GALEODES ARANOIDES. Species of this genus of spiders occur in Central Asia, Tartary, and the Himalaya. The Lycosa or Tarantuloides Singoriensis (Aranea tarantula, Pallas), and the scorpion spiders common on the steppes, are the Galeodes aranoides (Phalangium aranoides, Pallas). The latter, or a congener common in Afghanistan, was there mistaken for the tarantula by Elphin stone. Both, but more especially the Galeodes (or Solpuga), are celebrated for their bites, re puted to be envenomed, though this is now denied by naturalists. G. aranoides is a tenible pest on the Astracan steppe, where its bite is much dreaded by the Kalmuks, who call it the black widow' (Belbussan charra). They harbour chiefly under the tufts of wormwood, and about the bones which are always to be.. foimd near a Kalmuk habitation, and also at the mouth of the deserted nests of the Spermophilus citillus, where they collect a sort of bed of leaves. Camels seem to suffer most from these spiders, because they are most addicted to lying on the ground.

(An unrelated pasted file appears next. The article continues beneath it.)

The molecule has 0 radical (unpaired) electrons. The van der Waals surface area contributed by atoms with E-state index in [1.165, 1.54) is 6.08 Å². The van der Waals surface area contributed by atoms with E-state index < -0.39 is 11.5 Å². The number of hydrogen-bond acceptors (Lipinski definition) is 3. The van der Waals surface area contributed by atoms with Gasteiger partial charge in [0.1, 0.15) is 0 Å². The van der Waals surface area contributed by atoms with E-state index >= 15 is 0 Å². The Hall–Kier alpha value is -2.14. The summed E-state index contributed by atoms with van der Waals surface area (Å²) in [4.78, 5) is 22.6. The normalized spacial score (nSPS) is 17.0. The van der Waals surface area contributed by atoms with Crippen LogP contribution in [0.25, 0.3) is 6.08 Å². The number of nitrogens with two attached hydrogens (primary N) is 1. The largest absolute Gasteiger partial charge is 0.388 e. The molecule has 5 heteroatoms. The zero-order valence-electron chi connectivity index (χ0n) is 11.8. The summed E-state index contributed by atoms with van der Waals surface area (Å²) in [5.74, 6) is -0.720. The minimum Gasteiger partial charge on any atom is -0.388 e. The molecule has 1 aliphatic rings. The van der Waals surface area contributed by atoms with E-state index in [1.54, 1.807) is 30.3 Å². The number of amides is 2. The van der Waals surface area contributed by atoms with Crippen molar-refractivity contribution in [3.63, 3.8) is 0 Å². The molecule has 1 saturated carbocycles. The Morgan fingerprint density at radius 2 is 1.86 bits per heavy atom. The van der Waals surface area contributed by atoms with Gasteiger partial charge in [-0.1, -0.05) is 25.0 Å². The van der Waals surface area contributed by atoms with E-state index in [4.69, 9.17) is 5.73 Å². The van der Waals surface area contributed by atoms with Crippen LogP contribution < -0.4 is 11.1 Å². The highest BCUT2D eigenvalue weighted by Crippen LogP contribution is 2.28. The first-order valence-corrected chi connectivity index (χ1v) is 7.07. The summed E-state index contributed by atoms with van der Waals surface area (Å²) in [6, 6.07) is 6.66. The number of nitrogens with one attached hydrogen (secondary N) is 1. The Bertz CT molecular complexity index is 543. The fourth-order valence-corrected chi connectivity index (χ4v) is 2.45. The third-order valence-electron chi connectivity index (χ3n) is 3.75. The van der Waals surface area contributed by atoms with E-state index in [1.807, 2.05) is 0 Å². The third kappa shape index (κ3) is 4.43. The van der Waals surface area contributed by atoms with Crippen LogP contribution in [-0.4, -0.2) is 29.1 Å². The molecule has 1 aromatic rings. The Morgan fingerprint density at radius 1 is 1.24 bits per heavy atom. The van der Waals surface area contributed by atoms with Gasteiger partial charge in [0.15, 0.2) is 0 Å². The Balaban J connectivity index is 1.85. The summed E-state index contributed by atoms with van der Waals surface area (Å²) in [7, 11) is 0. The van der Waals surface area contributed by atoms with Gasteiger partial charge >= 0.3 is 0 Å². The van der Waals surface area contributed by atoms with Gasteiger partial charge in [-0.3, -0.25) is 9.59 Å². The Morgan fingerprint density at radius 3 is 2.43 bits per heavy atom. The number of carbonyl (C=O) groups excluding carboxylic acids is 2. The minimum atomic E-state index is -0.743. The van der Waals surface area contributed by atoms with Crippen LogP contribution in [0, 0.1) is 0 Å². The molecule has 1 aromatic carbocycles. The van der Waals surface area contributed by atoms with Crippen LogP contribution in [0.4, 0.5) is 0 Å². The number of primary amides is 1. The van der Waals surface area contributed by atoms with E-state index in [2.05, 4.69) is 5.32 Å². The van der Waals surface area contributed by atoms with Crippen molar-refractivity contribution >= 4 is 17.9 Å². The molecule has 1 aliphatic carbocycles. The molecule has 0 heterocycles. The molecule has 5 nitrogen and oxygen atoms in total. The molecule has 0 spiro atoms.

Galeodes vornx. Hutton. An extremely vora cious spider of Northern India, which feeds at night on beetles, flies, and even large lizards, sometimes gorging itself to such a degree as to become almost unable to move, and remaining torpid and motionless for about a fortnight. A
sparrow, as also a musk rat (Sorex Indicus), were put along with it and killed by it. One was seen to attack a young sparrow half-grown, and seized it by the thigh, which it sawed through. The savage then caught the bird by the throat, and put an end to its sufferings by cutting off its head. Dr. Baddeley confined one of these spiders under a glass wall-shade with two young musk rats (Sorex Indieus), both of which it destroyed. It must be added, however, that neither in the instance of the bird, of the lizard, or the rats, did the galeodes devour its prey after killing it. Capt. T. Hutton, in the eleventh volume of the Asiatic Society's Journal, make,s mention of a lizard bitten by one being 'allowed to escape with only a severe wound on the side ; but as it lived for some days before being permitted to run off, the bite of the galeodes would not appear to be poisonous.'—Gosse, p. 237 ; Captain Hutton, in Jo. As. Soc. Ben. xi. part ii. p. 860.